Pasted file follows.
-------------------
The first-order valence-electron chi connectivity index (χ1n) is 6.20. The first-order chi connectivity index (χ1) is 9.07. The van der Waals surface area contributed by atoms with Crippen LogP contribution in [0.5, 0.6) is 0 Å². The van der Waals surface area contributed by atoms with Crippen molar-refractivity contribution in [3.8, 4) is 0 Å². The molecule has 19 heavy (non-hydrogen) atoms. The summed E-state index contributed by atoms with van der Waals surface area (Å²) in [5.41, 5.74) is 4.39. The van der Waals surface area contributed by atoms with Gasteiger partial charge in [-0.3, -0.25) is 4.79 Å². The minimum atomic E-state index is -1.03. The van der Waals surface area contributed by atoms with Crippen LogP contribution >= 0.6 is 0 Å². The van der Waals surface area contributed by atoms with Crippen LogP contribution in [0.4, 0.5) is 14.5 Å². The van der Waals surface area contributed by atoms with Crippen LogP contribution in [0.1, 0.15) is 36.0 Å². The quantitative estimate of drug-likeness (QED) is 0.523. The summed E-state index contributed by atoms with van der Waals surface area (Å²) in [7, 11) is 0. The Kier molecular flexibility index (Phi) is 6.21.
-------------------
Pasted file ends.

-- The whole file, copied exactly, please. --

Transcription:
The first-order valence-electron chi connectivity index (χ1n) is 6.20. The first-order chi connectivity index (χ1) is 9.07. The van der Waals surface area contributed by atoms with Crippen LogP contribution in [0.5, 0.6) is 0 Å². The van der Waals surface area contributed by atoms with Crippen molar-refractivity contribution in [3.8, 4) is 0 Å². The molecule has 19 heavy (non-hydrogen) atoms. The summed E-state index contributed by atoms with van der Waals surface area (Å²) in [5.41, 5.74) is 4.39. The van der Waals surface area contributed by atoms with Gasteiger partial charge in [-0.3, -0.25) is 4.79 Å². The minimum atomic E-state index is -1.03. The van der Waals surface area contributed by atoms with Crippen LogP contribution >= 0.6 is 0 Å². The van der Waals surface area contributed by atoms with Crippen LogP contribution in [0.4, 0.5) is 14.5 Å². The van der Waals surface area contributed by atoms with Crippen LogP contribution in [0.1, 0.15) is 36.0 Å². The quantitative estimate of drug-likeness (QED) is 0.523. The summed E-state index contributed by atoms with van der Waals surface area (Å²) in [7, 11) is 0. The Kier molecular flexibility index (Phi) is 6.21.